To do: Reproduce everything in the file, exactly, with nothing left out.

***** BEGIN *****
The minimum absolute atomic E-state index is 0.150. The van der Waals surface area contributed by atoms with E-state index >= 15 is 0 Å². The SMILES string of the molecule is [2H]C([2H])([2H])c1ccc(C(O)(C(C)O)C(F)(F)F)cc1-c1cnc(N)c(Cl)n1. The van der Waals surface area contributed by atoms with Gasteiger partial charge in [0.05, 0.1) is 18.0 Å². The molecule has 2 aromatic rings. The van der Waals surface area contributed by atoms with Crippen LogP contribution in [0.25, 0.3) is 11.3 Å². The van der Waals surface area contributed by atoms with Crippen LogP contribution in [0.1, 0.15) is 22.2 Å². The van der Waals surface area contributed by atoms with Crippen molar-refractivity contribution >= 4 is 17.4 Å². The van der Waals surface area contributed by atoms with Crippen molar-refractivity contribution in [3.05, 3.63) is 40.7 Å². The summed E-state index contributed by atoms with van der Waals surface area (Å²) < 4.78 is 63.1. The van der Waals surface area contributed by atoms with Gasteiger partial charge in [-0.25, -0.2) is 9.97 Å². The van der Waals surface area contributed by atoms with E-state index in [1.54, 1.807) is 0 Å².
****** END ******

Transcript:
The minimum absolute atomic E-state index is 0.150. The van der Waals surface area contributed by atoms with E-state index >= 15 is 0 Å². The SMILES string of the molecule is [2H]C([2H])([2H])c1ccc(C(O)(C(C)O)C(F)(F)F)cc1-c1cnc(N)c(Cl)n1. The van der Waals surface area contributed by atoms with Gasteiger partial charge in [0.05, 0.1) is 18.0 Å². The molecule has 2 aromatic rings. The van der Waals surface area contributed by atoms with Crippen LogP contribution in [0.25, 0.3) is 11.3 Å². The van der Waals surface area contributed by atoms with Crippen LogP contribution in [0.1, 0.15) is 22.2 Å². The van der Waals surface area contributed by atoms with Crippen molar-refractivity contribution >= 4 is 17.4 Å². The van der Waals surface area contributed by atoms with Crippen molar-refractivity contribution in [3.05, 3.63) is 40.7 Å². The summed E-state index contributed by atoms with van der Waals surface area (Å²) < 4.78 is 63.1. The van der Waals surface area contributed by atoms with Gasteiger partial charge in [-0.25, -0.2) is 9.97 Å². The van der Waals surface area contributed by atoms with E-state index in [1.54, 1.807) is 0 Å².